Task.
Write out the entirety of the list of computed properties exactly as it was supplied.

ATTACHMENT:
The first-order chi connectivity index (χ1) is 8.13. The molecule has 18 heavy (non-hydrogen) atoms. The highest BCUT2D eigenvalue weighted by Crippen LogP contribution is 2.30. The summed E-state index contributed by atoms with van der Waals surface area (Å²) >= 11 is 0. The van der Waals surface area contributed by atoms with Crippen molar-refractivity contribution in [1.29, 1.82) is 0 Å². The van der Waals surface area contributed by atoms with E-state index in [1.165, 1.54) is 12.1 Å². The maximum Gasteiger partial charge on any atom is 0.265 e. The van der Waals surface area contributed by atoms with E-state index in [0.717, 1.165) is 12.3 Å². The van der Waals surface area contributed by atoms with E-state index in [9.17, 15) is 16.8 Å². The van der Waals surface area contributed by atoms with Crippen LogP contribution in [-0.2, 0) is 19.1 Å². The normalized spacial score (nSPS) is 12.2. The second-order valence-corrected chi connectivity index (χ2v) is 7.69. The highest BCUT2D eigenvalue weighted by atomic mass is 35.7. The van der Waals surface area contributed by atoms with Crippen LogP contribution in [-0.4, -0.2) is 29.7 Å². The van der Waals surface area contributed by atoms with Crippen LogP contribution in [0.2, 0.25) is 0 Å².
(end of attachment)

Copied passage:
The first-order chi connectivity index (χ1) is 8.13. The molecule has 18 heavy (non-hydrogen) atoms. The highest BCUT2D eigenvalue weighted by Crippen LogP contribution is 2.30. The summed E-state index contributed by atoms with van der Waals surface area (Å²) >= 11 is 0. The van der Waals surface area contributed by atoms with Crippen molar-refractivity contribution in [1.29, 1.82) is 0 Å². The van der Waals surface area contributed by atoms with E-state index in [1.165, 1.54) is 12.1 Å². The maximum Gasteiger partial charge on any atom is 0.265 e. The van der Waals surface area contributed by atoms with E-state index in [0.717, 1.165) is 12.3 Å². The van der Waals surface area contributed by atoms with E-state index in [9.17, 15) is 16.8 Å². The van der Waals surface area contributed by atoms with Crippen LogP contribution in [-0.2, 0) is 19.1 Å². The normalized spacial score (nSPS) is 12.2. The second-order valence-corrected chi connectivity index (χ2v) is 7.69. The highest BCUT2D eigenvalue weighted by atomic mass is 35.7. The van der Waals surface area contributed by atoms with Crippen LogP contribution in [-0.4, -0.2) is 29.7 Å². The van der Waals surface area contributed by atoms with Crippen LogP contribution in [0.2, 0.25) is 0 Å².